It was clear that Tebow doesn’t understand this concept. There was no one cheering more, high-fiving harder, or more supportive of the guys on defense while he was in the dugout. Obviously, coming from the football world, the concept of team is something that he understands a bit more than the average minor league baseball player. And if you observed Tebow’s demeanor towards his teammates throughout the game, the entire club began to follow his lead.
So, what does his high-fiving a lot teach us? The answer is simple: successful people support the people around them, even if they have had more individual success in previous situations. And furthermore, if you are around a group of people that support one another, you will make each other better. Selfishness may seem cool in today’s culture, but those who serve each other reap the greater results than those who are just focused on themselves.
If you want to be successful at something, always hustle.
Tebow only had one ground out this game, to first base, in the 6th inning (he also had two other ABs resulting in outs - one being a strikeout and the other a high fly-ball that almost left the yard). And although it was apparent to everyone in the stadium that he was going to be thrown out, Tebow ran harder to first base than anyone on either team the entire game. He ran just as fast to first base as a kid that was trying out to make the varsity team in high school.
You can usually tell how much a person wants to be involved with something by how great their effort is. If they don’t try, it usually means they don’t care. Well let me tell you – Tebow cares. A lot. And even if you know you are more than likely going to fail at something, by putting in your best effort, you can at least go to bed at night knowing you did your very best, rather than wondering what would have happened if you were to have tried harder.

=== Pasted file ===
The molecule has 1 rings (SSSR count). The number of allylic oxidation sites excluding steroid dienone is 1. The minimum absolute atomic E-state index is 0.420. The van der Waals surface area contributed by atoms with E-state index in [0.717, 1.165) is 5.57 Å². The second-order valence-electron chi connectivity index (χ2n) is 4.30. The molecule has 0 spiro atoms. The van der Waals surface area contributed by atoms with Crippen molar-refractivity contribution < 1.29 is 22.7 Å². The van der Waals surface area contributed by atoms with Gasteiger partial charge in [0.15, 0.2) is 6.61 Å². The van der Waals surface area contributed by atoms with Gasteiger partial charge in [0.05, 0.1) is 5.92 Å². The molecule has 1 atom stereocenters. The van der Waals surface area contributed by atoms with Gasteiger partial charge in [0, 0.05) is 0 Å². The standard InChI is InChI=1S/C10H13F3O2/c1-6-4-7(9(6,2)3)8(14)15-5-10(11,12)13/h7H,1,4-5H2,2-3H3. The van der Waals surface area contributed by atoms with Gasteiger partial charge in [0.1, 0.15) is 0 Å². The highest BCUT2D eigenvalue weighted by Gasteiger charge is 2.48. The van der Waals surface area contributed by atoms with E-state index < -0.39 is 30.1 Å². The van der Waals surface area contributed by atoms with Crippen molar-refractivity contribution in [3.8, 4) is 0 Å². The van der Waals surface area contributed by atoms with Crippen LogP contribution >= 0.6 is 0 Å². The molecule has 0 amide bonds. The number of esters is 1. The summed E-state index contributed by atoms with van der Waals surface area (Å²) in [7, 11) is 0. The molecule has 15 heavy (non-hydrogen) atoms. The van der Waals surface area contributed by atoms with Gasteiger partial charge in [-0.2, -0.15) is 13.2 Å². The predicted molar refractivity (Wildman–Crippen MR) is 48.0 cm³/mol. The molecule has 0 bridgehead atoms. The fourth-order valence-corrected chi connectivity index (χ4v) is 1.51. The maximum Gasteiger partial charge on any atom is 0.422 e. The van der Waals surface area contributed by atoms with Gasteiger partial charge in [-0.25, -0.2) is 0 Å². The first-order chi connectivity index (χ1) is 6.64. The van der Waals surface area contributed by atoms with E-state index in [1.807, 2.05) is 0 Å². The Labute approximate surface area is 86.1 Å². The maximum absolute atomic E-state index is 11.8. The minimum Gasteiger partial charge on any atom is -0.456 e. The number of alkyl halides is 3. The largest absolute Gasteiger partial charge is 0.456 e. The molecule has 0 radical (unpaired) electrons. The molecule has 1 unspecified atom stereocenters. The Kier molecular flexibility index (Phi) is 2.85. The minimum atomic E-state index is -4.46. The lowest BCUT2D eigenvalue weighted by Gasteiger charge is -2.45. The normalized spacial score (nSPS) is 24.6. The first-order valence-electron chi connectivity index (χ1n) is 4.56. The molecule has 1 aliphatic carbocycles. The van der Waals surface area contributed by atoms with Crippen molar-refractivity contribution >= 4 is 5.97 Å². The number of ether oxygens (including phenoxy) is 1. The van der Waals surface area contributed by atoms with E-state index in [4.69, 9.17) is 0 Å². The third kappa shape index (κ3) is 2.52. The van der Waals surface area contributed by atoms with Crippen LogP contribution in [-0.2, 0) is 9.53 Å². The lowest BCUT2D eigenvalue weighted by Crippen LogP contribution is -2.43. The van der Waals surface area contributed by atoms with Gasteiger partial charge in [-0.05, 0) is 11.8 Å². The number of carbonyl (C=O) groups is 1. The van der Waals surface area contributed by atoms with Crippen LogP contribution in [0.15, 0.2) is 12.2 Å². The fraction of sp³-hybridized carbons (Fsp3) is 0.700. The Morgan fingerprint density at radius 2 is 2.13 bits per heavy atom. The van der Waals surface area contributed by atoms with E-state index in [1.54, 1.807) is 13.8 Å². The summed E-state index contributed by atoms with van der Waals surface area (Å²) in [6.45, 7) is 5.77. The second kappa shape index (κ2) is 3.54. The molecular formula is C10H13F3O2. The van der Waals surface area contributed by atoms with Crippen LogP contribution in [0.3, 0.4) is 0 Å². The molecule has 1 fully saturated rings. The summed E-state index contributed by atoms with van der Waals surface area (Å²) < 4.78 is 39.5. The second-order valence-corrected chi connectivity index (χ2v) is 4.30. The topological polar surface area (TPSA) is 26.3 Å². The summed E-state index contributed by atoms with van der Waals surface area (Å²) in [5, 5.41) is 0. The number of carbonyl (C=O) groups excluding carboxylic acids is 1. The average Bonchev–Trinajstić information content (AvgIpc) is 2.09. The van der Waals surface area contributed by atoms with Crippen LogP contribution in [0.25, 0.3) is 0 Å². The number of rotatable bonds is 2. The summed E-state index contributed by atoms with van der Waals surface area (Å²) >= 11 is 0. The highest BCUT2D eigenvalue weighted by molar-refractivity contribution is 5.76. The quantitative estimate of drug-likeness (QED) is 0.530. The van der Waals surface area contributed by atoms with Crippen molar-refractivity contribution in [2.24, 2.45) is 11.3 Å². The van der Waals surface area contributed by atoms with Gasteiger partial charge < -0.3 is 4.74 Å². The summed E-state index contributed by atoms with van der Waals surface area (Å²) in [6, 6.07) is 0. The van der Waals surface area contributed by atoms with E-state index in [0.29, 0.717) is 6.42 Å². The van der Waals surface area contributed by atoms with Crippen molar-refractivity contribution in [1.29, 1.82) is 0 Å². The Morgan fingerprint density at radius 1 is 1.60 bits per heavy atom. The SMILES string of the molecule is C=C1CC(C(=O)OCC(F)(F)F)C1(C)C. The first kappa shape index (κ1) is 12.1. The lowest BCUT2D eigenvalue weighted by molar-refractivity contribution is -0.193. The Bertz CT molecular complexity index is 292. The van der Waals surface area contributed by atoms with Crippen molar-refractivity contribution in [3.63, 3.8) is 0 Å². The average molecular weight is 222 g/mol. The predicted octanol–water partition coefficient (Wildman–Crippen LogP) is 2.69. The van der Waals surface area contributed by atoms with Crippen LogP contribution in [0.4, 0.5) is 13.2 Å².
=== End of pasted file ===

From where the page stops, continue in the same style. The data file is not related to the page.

After reading this, whether you work in athletics or business, take a second to ask yourself this question: do the members of your team work as hard as they could, care as much as they should, and continually support their peers? If the answer is yes – then you have one hell of a group. If you don’t (and my guess is most you reading this answered this way), then you could learn a few things from Tim Tebow.
Look, I’m not trying to get on the Tebow bandwagon and start wearing black tape under my eyes with a Bible verse written on it. In fact, there are MANY things that we don’t see eye-to-eye on. I'm not going to buy a Gator jersey or a Firefly hat. However, there is the one thing that we agree on:
If you are going to do something, don’t do it half-way. Nothing should be done in a half-ass manner.
Especially when people doubt you can do something (and nearly everyone has doubts that this baseball thing is going to work out for him in the long run), you try harder. You don’t pout. You don’t hang your head. Tebow, much like all of us, has failed time and time again. However, let’s not look at what he has done or think of the results that may or may not happen with is current journey.
Look at how he got there and is walking this path now. It’s a path paved with diligence, supporting of those around him, and an unrelenting attitude to not fail. And even if he does, you know that he will move on to the next thing, giving everything he can. Because that is who Tim Tebow is. And it is what we all should do.